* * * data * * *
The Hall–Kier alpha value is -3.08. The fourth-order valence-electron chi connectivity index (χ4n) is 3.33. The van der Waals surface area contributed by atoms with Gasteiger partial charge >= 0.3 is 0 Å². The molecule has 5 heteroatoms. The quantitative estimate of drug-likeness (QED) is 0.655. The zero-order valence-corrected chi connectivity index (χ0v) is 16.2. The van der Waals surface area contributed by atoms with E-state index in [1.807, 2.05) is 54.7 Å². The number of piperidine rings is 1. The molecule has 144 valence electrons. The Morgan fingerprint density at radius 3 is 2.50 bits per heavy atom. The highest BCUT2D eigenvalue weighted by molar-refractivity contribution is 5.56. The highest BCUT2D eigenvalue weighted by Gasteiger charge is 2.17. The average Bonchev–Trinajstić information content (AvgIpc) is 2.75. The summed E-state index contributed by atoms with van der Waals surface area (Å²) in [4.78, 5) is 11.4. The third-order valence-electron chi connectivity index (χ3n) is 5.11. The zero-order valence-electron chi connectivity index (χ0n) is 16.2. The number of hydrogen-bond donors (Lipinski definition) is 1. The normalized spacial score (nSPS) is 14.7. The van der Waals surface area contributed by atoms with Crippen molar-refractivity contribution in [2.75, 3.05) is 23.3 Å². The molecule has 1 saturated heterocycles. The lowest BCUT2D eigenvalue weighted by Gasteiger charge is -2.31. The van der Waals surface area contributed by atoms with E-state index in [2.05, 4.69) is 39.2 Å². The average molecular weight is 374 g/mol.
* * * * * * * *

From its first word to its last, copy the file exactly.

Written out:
The Hall–Kier alpha value is -3.08. The fourth-order valence-electron chi connectivity index (χ4n) is 3.33. The van der Waals surface area contributed by atoms with Gasteiger partial charge >= 0.3 is 0 Å². The molecule has 5 heteroatoms. The quantitative estimate of drug-likeness (QED) is 0.655. The zero-order valence-corrected chi connectivity index (χ0v) is 16.2. The van der Waals surface area contributed by atoms with E-state index in [1.807, 2.05) is 54.7 Å². The number of piperidine rings is 1. The molecule has 144 valence electrons. The Morgan fingerprint density at radius 3 is 2.50 bits per heavy atom. The highest BCUT2D eigenvalue weighted by molar-refractivity contribution is 5.56. The highest BCUT2D eigenvalue weighted by Gasteiger charge is 2.17. The average Bonchev–Trinajstić information content (AvgIpc) is 2.75. The summed E-state index contributed by atoms with van der Waals surface area (Å²) in [4.78, 5) is 11.4. The third-order valence-electron chi connectivity index (χ3n) is 5.11. The zero-order valence-electron chi connectivity index (χ0n) is 16.2. The number of hydrogen-bond donors (Lipinski definition) is 1. The normalized spacial score (nSPS) is 14.7. The van der Waals surface area contributed by atoms with Crippen molar-refractivity contribution in [2.75, 3.05) is 23.3 Å². The molecule has 1 saturated heterocycles. The lowest BCUT2D eigenvalue weighted by Gasteiger charge is -2.31. The van der Waals surface area contributed by atoms with E-state index in [2.05, 4.69) is 39.2 Å². The average molecular weight is 374 g/mol.